It’s 2021 and we see the world from a new perspective. No wonder the pandemic has led us into reconsidering our actions and compelled us to minimize the harm that we are doing to the environment.
The travel and tourism industry has been one of the biggest contributors to the depletion of energy resources, and with increasing globalization, the need to travel – be it for business, leisure or bleisure (as they say it), has been growing at full capacity. In such a situation, sustainability is the only anchor that can help our ecosystem flourish and revive our natural landscape.
Sustainability or social responsibility is increasingly becoming a matter of grave concern, not only to the environmentalists, but also the public and private sectors. Co-existence is the need of the hour. We can no longer afford to live in denial and must take measurable steps to bring back the harmony with nature.
Aviation and airports
Airports and hotels are the backbone of the hospitality industry. Let us first understand the two key systems that are the foundation of their complex infrastructure:
- Building management and building information systems (BMS/BIS), and
- Supervisory control and data acquisition (SCADA)
SCADA is an industrial computer-based control system employed to gather and analyze real-time data in order to track, monitor, and control industrial equipment in different types of industries. The SCADA system – now in its fourth generation – enables you to integrate with cloud and provides use of complex data modeling and algorithms. It brought in the system an open architecture that allowed the use of third-party peripherals and unlocked even greater functionality over the previous generation.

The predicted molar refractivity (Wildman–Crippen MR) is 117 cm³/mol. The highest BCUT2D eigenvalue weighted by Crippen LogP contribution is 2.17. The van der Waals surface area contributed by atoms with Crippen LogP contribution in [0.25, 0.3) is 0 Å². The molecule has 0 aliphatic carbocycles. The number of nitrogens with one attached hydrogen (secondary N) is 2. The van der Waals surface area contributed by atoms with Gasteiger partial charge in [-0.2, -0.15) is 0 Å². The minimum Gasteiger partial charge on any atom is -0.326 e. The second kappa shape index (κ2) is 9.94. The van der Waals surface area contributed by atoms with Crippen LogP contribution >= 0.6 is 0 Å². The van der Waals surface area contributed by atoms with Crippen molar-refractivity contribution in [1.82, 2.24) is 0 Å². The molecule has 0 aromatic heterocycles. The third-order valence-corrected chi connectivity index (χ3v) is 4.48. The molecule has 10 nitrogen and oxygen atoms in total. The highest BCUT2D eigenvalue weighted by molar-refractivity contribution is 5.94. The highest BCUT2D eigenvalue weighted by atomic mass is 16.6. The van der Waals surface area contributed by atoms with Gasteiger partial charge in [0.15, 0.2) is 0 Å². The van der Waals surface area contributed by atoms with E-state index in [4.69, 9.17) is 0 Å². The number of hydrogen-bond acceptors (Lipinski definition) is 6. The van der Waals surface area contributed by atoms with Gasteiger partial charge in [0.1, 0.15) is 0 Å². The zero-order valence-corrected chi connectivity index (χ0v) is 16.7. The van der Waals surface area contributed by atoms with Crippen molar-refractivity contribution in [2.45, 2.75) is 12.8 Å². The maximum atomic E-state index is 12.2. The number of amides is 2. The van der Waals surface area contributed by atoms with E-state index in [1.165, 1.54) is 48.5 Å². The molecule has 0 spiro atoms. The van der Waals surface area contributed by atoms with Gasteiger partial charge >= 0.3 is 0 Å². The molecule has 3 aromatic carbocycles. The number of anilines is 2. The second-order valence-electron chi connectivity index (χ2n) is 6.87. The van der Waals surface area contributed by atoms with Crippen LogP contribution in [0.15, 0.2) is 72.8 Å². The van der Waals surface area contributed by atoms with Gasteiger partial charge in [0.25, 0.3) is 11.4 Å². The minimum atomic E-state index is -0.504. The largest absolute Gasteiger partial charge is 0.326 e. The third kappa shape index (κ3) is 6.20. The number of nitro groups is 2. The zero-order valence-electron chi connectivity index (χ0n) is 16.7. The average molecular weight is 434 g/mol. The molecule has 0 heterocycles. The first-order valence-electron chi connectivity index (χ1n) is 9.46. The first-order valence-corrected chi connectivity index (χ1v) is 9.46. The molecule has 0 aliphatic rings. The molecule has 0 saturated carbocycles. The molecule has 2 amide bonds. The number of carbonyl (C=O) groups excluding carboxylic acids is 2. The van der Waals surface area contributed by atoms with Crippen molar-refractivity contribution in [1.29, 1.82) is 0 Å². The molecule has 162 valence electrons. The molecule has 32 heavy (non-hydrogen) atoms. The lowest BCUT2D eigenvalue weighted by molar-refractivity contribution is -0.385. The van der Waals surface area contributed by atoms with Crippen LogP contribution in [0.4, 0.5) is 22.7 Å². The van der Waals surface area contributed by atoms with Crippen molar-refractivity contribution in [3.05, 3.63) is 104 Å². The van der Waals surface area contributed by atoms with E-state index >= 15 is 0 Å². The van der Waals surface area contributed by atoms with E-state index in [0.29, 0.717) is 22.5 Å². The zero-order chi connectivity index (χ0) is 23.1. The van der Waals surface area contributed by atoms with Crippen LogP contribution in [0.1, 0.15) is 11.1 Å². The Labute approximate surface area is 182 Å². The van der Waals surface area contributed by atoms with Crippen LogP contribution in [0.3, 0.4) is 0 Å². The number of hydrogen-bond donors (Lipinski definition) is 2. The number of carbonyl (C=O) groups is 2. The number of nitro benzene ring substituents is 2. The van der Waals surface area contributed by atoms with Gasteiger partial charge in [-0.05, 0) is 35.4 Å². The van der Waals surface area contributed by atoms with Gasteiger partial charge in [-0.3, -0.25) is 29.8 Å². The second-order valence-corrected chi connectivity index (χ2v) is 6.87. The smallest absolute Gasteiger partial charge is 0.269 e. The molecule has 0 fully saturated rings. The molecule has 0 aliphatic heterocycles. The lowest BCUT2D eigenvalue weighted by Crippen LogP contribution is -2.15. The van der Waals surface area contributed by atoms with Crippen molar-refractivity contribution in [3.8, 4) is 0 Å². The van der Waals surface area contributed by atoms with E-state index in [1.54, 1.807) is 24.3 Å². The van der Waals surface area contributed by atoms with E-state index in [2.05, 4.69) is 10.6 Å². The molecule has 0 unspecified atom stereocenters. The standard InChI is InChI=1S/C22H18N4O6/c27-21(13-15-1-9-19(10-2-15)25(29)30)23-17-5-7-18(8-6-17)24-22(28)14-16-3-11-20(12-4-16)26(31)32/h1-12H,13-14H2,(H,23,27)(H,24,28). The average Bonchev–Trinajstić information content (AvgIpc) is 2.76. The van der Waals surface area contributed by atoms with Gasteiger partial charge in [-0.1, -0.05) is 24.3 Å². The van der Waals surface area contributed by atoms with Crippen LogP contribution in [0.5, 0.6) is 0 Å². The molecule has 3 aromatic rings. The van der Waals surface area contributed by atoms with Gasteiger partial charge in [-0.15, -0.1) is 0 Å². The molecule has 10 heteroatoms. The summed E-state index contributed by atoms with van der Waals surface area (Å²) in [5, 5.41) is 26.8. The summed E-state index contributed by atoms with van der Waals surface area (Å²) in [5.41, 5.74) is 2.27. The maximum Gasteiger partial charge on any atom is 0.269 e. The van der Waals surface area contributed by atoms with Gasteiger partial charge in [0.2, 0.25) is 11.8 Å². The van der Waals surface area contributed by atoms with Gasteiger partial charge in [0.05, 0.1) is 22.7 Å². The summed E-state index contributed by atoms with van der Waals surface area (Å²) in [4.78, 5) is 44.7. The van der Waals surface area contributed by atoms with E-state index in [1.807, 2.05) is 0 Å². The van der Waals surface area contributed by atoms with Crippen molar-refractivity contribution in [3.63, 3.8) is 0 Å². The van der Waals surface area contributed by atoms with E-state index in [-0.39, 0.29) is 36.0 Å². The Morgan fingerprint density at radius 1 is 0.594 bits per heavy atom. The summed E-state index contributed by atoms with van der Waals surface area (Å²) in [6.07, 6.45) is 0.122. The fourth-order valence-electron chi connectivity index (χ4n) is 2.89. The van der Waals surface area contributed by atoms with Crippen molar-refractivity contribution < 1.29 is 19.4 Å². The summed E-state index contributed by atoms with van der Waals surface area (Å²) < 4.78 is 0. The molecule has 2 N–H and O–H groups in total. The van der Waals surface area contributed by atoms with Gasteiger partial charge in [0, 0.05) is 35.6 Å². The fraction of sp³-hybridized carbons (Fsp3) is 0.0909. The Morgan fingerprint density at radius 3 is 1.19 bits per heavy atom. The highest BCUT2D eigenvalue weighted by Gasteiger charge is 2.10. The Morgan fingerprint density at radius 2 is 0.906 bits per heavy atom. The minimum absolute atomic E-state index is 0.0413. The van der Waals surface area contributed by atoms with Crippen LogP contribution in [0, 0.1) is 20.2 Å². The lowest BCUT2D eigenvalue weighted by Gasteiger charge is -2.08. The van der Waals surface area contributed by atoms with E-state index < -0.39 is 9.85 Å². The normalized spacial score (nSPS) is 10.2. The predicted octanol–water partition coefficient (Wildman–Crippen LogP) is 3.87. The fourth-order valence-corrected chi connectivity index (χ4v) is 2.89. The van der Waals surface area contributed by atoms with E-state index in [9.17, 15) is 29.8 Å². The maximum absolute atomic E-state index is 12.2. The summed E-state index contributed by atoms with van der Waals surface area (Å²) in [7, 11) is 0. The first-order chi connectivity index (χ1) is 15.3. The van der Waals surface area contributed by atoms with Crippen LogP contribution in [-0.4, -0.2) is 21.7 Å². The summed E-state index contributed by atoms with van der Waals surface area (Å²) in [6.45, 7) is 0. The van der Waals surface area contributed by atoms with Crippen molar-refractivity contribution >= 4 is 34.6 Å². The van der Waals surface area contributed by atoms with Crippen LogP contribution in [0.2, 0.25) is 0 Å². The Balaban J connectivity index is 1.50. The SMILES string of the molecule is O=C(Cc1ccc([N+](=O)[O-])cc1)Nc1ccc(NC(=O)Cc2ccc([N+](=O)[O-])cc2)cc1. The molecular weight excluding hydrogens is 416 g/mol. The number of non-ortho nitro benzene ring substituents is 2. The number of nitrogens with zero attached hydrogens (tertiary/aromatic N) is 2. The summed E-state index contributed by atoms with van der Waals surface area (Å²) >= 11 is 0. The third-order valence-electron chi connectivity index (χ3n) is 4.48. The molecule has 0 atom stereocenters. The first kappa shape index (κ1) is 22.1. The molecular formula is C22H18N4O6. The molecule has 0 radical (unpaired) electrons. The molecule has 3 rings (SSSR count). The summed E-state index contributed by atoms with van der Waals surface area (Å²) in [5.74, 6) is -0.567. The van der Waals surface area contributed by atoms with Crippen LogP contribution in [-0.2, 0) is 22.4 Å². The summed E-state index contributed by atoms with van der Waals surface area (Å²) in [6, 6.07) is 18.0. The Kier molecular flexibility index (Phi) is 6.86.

Integrated solutions and BMS
The integration of BMS – a computer-based control system that monitors and manages a building’s mechanical and electrical equipment, as well as industrial internet of things (IIoT), has the potential to change the industrial future. Large utility players are adopting BMS, but the current set of equipment still have a physical touchpoint. Next-gen IIoT-enabled equipment are already helping build cost-effective, data-rich, and connected buildings. They promise huge scope for empowering management to take informed decisions and reduce overall carbon footprints.
Energy consumption at airports
Airports are high-energy consumers. This is due to the large buildings (both passenger terminals and non-passengers areas) equipped with heating and air-conditioning systems, the high-power demand for lighting and electric equipment, and the energy requirements from the many facilities located within the airport precinct. Traditionally airport operations fall in two main areas — land-side and air-side.
While land-side is focused on passenger satisfaction and services, air-side services are meant for a smooth flying, boarding, and off-boarding experience of the passengers. For running a 24/7 operations that involves handling passengers and critical shipments, technology acts like a backbone needed to fulfil this critical and mandatory requirement.